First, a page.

Coincidentally (but nothing is coincidence!) I was reading a Spanish newspaper on the plane, and there was a piece on the visionary engineer/designer/architect Buckminster Fuller (there’s an exhibition about his life and work opening in Madrid shortly).

The bit that caught my eye roughly translates like this:

“For Fuller, the ‘less is more’ of Mies van der Rohe wasn’t just an aesthetic question, but a profound moral imperative. The more one does with less, the better life will be for everyone in a world unbalanced by the paradox of superfluity and want …”

And, just today i got a request to speak (via Skype) at a conference that IH Kiev is running next month, the title of which is – wait for it – “More from less”.

27 09 2010
andrewpickles

Nabokov once said that all you should have to read were quiet, the book in question, a good dictionary and a pencil (don’t ask me where he said it, I can’t remember, he may even not have said it, I may have made it up, but anyway…). The idea of the minimalist aesthetic is certainly appealing and for me goes a long way to creating the space (mentally and physically) that I need to learn something. But that is just me and I know plenty of people who thrive in a hectic cluttered environment with stimuli all over the place, and I think this for me is the point. The search for one learning/teaching style or aesthetic is largely pointless – people being individual constructs of their own past, environment, socio-economic state, character etc. they will all respond differently to different methods and ideas – perhaps more so in language learning which is a very organic process. I like dogme, I like its simplicity its counter culture stance on commercial material (methodology texts aside ;-)), but that is just me. I also like technology because Ilike shiny new things but I would like to see more acknowledgement in teaching that they are simply tools – they won’t suddenly motivate learners or turn out grade A students.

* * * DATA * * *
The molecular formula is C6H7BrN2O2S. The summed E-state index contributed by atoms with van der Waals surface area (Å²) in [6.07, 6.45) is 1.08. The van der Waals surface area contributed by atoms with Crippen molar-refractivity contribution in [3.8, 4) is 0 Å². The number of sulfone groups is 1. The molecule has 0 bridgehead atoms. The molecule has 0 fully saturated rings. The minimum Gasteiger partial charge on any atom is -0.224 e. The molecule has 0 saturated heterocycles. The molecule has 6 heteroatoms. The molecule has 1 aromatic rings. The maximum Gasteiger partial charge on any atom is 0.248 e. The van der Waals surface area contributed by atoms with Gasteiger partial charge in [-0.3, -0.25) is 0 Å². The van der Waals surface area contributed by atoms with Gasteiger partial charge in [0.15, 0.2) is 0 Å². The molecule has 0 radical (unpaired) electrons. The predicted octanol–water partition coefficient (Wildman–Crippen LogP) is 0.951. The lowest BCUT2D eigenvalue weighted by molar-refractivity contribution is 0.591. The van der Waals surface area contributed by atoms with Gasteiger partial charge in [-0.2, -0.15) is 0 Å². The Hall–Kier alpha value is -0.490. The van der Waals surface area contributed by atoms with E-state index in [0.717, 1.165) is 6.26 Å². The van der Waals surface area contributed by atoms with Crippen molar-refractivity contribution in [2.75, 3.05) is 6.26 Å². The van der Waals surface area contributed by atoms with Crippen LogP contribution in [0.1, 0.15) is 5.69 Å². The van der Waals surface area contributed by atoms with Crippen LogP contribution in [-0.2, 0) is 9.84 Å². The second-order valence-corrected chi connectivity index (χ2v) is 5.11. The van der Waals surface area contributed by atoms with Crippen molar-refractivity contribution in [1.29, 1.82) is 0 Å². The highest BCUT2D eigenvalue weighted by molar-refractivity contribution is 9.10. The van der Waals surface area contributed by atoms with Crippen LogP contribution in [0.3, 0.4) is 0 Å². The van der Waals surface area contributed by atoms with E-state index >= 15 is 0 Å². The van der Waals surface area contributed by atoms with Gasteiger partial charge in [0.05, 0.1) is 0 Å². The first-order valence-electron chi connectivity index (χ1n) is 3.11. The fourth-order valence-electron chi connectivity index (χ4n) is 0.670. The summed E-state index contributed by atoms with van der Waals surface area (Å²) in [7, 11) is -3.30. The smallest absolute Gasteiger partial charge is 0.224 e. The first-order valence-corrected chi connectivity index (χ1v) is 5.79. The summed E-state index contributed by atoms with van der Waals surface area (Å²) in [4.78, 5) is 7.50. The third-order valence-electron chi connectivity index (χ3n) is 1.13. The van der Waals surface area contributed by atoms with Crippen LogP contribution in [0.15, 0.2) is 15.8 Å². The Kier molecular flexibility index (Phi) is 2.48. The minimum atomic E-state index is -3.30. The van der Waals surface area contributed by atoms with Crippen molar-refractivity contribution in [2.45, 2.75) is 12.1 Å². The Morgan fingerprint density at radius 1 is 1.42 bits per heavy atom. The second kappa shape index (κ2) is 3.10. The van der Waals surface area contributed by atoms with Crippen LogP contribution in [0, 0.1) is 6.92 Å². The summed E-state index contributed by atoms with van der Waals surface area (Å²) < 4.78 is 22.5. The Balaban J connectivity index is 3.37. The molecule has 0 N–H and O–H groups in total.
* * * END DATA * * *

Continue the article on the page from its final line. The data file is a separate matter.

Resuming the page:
The dichotomy that emerges often is one of an increasingly individualistic age confronted with increasing didactic homogenity. Tech is the answer. No tech is the answer. Coursebooks is the answer. No coursebooks is the answer. Perhaps, instead, we need to start streaming students not by ability but by the way they learn best?

As for materials-lite, I feel more research is needed on the value of extensive versus intensive exploration of authentic texts, (someone once told me that Lenin learnt English by translating War and Peace into English and then back into Russian during one of his long stints being detained at someone’s pleasure). Is there more to be gained for some students by spending a long time on one or two texts rather than short periods on many texts?